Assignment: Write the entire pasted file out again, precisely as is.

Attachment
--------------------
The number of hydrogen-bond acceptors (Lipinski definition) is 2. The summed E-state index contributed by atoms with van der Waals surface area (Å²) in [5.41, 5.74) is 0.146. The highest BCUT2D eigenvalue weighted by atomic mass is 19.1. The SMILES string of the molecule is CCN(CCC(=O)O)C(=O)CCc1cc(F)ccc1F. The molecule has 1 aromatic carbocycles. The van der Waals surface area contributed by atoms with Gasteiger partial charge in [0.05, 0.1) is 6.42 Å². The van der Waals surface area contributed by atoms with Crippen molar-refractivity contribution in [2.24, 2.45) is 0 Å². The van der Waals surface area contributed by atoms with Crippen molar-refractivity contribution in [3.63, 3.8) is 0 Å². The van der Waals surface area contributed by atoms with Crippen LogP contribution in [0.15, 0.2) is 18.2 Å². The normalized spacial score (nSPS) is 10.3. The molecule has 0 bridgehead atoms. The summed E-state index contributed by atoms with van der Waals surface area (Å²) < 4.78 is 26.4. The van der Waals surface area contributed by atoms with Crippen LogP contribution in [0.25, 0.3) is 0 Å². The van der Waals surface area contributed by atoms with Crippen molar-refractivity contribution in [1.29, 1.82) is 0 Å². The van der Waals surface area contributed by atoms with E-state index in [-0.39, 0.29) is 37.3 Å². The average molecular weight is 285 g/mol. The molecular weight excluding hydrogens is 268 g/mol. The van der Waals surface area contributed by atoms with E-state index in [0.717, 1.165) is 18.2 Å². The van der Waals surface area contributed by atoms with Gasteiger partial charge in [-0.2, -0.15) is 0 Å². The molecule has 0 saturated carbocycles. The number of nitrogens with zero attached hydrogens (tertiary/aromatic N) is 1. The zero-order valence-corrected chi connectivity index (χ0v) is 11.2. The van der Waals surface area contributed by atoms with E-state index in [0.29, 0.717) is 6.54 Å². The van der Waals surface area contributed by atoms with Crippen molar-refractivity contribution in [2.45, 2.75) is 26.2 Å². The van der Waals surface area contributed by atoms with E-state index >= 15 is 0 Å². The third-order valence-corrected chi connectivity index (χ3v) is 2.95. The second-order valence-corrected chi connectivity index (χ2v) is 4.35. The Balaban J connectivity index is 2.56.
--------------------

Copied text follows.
The number of hydrogen-bond acceptors (Lipinski definition) is 2. The summed E-state index contributed by atoms with van der Waals surface area (Å²) in [5.41, 5.74) is 0.146. The highest BCUT2D eigenvalue weighted by atomic mass is 19.1. The SMILES string of the molecule is CCN(CCC(=O)O)C(=O)CCc1cc(F)ccc1F. The molecule has 1 aromatic carbocycles. The van der Waals surface area contributed by atoms with Gasteiger partial charge in [0.05, 0.1) is 6.42 Å². The van der Waals surface area contributed by atoms with Crippen molar-refractivity contribution in [2.24, 2.45) is 0 Å². The van der Waals surface area contributed by atoms with Crippen molar-refractivity contribution in [3.63, 3.8) is 0 Å². The van der Waals surface area contributed by atoms with Crippen LogP contribution in [0.15, 0.2) is 18.2 Å². The normalized spacial score (nSPS) is 10.3. The molecule has 0 bridgehead atoms. The summed E-state index contributed by atoms with van der Waals surface area (Å²) < 4.78 is 26.4. The van der Waals surface area contributed by atoms with Crippen LogP contribution in [0.25, 0.3) is 0 Å². The van der Waals surface area contributed by atoms with Crippen molar-refractivity contribution in [1.29, 1.82) is 0 Å². The van der Waals surface area contributed by atoms with E-state index in [-0.39, 0.29) is 37.3 Å². The average molecular weight is 285 g/mol. The molecular weight excluding hydrogens is 268 g/mol. The van der Waals surface area contributed by atoms with E-state index in [0.717, 1.165) is 18.2 Å². The van der Waals surface area contributed by atoms with Gasteiger partial charge in [-0.2, -0.15) is 0 Å². The molecule has 0 saturated carbocycles. The number of nitrogens with zero attached hydrogens (tertiary/aromatic N) is 1. The zero-order valence-corrected chi connectivity index (χ0v) is 11.2. The van der Waals surface area contributed by atoms with E-state index in [0.29, 0.717) is 6.54 Å². The van der Waals surface area contributed by atoms with Crippen molar-refractivity contribution in [2.45, 2.75) is 26.2 Å². The van der Waals surface area contributed by atoms with E-state index >= 15 is 0 Å². The third-order valence-corrected chi connectivity index (χ3v) is 2.95. The second-order valence-corrected chi connectivity index (χ2v) is 4.35. The Balaban J connectivity index is 2.56.